35. We do not address any of the other compliance procedures because they have not been addressed by the Court of Appeals. The Court of Appeals said: The specific regulations set forth in the procedures on the basis of the broad general intent of the nonpublic school statute do not constitute mere explanation of the statute's requirements. There is no requirement in the School Code, MCL 380.1 et seq.; MSA 15.4001 et seq. or in the nonpublic school act mandating interactive face-to-face teacher-student contact. Further, while there is a statutory requirement that certain subjects are to be taught, these subjects do not include social studies and science, which the procedures require. Furthermore, the requirement under the procedures that instruction by a certified teacher encompass 900 hours or 180 days of instruction each school year is not a mere explanation of the nonpublic school act. There is no clear legal duty for a school district to provide 180 days of instruction under the School Code, MCL 380.1284(1); MSA 15.41284(1), or the State School Aid Act, MCL 388.1701(2); MSA 15.1919(1001)(2). State Bd of Ed v Houghton Lake Community Schools, 430 Mich. 658, 678; 425 N.W.2d 80 (1988). [188 Mich.App. 338-339.]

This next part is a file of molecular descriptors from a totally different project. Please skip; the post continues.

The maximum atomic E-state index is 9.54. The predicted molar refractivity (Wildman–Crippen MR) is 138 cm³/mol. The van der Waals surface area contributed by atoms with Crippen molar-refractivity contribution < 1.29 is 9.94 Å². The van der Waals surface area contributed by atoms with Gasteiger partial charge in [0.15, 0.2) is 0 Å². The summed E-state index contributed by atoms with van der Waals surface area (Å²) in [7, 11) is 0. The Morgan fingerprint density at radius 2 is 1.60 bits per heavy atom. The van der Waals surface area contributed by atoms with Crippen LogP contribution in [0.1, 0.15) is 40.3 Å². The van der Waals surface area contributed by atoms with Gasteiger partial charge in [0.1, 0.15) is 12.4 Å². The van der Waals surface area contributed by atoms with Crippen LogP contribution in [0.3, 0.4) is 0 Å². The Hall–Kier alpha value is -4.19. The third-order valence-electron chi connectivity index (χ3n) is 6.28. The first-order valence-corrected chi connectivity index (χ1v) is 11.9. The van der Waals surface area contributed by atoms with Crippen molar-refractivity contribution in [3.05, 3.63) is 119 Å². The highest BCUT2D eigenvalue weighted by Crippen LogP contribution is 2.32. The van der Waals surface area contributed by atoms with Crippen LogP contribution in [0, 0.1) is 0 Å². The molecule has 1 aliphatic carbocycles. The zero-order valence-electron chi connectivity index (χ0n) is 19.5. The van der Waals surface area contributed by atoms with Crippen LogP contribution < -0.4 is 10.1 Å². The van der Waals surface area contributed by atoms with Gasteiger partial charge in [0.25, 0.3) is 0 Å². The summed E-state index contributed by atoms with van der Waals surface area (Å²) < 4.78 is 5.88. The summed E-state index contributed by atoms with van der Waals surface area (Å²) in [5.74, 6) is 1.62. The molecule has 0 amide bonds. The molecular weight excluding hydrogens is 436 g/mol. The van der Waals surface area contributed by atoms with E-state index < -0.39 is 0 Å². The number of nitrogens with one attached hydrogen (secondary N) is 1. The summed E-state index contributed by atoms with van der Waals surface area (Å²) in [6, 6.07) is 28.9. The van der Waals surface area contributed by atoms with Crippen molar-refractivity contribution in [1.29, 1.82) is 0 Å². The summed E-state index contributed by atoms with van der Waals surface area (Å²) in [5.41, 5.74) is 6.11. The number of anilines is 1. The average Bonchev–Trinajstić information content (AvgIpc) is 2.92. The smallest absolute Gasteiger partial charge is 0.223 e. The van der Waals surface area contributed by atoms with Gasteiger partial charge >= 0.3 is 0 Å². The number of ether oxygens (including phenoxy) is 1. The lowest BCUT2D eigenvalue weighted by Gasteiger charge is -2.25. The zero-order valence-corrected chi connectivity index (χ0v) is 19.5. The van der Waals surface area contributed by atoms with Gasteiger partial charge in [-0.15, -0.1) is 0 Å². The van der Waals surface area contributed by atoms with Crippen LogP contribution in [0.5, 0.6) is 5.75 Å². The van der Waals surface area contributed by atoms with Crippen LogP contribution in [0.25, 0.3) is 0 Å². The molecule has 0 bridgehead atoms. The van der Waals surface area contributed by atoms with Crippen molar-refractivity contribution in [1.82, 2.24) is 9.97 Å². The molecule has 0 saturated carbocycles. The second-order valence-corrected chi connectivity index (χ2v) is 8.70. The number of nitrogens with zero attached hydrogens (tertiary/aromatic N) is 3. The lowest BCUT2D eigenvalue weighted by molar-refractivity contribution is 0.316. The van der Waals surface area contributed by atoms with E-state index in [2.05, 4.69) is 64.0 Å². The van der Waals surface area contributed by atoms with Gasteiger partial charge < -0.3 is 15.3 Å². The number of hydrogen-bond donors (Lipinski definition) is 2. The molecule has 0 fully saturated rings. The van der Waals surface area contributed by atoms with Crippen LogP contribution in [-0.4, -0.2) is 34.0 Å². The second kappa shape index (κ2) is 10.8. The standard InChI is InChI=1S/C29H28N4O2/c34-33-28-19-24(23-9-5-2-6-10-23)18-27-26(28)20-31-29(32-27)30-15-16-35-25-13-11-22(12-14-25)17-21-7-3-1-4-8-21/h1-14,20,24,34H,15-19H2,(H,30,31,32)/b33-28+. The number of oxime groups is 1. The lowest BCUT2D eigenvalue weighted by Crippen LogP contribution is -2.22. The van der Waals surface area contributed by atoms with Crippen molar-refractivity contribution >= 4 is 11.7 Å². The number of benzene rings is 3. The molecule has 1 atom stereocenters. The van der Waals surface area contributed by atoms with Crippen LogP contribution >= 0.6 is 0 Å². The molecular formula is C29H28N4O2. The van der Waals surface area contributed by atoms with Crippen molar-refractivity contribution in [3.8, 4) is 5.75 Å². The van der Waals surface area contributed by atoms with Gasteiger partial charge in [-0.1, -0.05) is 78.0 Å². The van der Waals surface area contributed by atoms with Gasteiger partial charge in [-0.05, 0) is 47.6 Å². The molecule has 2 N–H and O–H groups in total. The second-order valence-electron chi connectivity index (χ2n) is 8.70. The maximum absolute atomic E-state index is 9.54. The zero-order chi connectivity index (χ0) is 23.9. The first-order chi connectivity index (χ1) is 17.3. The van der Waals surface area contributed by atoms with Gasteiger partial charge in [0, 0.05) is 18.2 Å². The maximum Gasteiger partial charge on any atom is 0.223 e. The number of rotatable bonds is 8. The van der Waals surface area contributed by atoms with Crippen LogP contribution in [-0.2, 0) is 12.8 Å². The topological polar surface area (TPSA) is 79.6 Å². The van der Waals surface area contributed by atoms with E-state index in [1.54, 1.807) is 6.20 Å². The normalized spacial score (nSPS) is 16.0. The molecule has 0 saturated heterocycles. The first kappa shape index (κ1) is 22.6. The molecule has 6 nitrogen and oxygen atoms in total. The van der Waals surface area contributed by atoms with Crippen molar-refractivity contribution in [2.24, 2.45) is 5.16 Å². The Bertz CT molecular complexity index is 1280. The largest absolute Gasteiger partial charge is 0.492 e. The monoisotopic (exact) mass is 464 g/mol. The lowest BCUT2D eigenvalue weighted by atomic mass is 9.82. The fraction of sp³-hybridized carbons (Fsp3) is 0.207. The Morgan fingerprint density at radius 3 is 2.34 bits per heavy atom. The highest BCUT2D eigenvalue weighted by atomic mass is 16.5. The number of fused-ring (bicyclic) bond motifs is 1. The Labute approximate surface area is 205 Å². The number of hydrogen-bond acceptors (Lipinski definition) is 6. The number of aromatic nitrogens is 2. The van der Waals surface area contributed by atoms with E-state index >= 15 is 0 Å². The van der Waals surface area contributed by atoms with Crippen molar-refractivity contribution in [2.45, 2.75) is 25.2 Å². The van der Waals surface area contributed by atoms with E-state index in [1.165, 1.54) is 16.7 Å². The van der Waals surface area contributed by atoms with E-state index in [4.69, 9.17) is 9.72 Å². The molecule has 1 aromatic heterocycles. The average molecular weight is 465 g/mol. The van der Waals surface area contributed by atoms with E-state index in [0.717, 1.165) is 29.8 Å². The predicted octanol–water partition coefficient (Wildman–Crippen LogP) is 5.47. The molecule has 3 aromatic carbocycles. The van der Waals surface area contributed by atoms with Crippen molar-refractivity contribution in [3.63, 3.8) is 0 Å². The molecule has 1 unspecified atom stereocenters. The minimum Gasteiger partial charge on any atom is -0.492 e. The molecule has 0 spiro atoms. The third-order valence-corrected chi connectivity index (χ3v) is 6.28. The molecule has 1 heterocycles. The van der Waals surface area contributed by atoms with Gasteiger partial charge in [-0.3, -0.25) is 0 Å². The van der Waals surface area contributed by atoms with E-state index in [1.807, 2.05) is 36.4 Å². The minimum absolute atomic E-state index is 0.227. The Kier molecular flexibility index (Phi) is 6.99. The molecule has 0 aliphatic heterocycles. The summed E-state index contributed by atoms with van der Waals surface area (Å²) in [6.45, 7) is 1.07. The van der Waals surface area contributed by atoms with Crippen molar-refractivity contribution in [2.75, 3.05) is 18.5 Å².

36. Testimony indicates that a permit would be acceptable to the department.
37. MCL 388.552; MSA 15.1922.
38. MCL 388.551; MSA 15.1921.
39. MCL 388.553; MSA 15.1923.
40. MCL 380.1233(1); MSA 15.41233(1).
41. MCL 388.552; MSA 15.1922. This view was accepted by both sides at trial and by the circuit court and the Court of Appeals.
42. MCL 380.1233; MSA 15.41233.
43. MCL 388.551; MSA 15.1921.
44. See n 25 and accompanying text.
45. MCL 380.1284(1); MSA 15.41284(1).
46. MCL 388.1701; MSA 15.1919(1001).
47. MCL 380.1561(3)(a); MSA 15.41561(3)(a).
48. MCL 380.1171; MSA 15.41171 provides that public schools should provide instruction on the "humane treatment and protection of animals and birds" and their role in the economy of nature; MCL 380.1171a; MSA 15.41171(1) mandates that schools provide education for students in their relationship to nature and the land; MCL 380.1166; MSA 15.41166 mandates that schools provide education for students in civics and history; MCL 380.1173(1); MSA 15.41173(1) mandates that the appropriate authorities of a public school give special attention to the degree to which instruction materials, including social studies textbooks, reflect the pluralistic, multiracial, and multiethnic nature of our society. See also MCL 712A.2(a)(4), (b)(1)(A); MSA 27.3178(598.2)(a)(4), (b)(1)(A) stating that parents must provide an education to their children, including science and social studies classes, to avoid charges of neglect.